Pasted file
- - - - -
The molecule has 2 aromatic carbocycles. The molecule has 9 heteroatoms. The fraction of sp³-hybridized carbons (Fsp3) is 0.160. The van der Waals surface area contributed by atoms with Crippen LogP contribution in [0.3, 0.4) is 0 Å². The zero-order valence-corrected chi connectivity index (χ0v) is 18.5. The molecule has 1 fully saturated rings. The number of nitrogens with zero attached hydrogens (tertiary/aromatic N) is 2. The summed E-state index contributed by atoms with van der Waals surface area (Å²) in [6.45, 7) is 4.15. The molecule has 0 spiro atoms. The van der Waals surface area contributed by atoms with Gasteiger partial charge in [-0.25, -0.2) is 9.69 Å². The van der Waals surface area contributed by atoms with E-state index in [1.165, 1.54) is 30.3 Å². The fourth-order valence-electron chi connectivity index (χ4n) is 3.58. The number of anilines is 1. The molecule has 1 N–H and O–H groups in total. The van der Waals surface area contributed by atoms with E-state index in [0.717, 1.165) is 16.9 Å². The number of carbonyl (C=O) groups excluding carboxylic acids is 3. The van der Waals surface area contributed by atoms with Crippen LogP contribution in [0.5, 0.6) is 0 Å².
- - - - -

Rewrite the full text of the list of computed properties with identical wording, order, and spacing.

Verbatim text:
The molecule has 2 aromatic carbocycles. The molecule has 9 heteroatoms. The fraction of sp³-hybridized carbons (Fsp3) is 0.160. The van der Waals surface area contributed by atoms with Crippen LogP contribution in [0.3, 0.4) is 0 Å². The zero-order valence-corrected chi connectivity index (χ0v) is 18.5. The molecule has 1 fully saturated rings. The number of nitrogens with zero attached hydrogens (tertiary/aromatic N) is 2. The summed E-state index contributed by atoms with van der Waals surface area (Å²) in [6.45, 7) is 4.15. The molecule has 0 spiro atoms. The van der Waals surface area contributed by atoms with Gasteiger partial charge in [-0.25, -0.2) is 9.69 Å². The van der Waals surface area contributed by atoms with E-state index in [1.165, 1.54) is 30.3 Å². The fourth-order valence-electron chi connectivity index (χ4n) is 3.58. The number of anilines is 1. The molecule has 1 N–H and O–H groups in total. The van der Waals surface area contributed by atoms with E-state index in [0.717, 1.165) is 16.9 Å². The number of carbonyl (C=O) groups excluding carboxylic acids is 3. The van der Waals surface area contributed by atoms with Crippen LogP contribution in [0.5, 0.6) is 0 Å².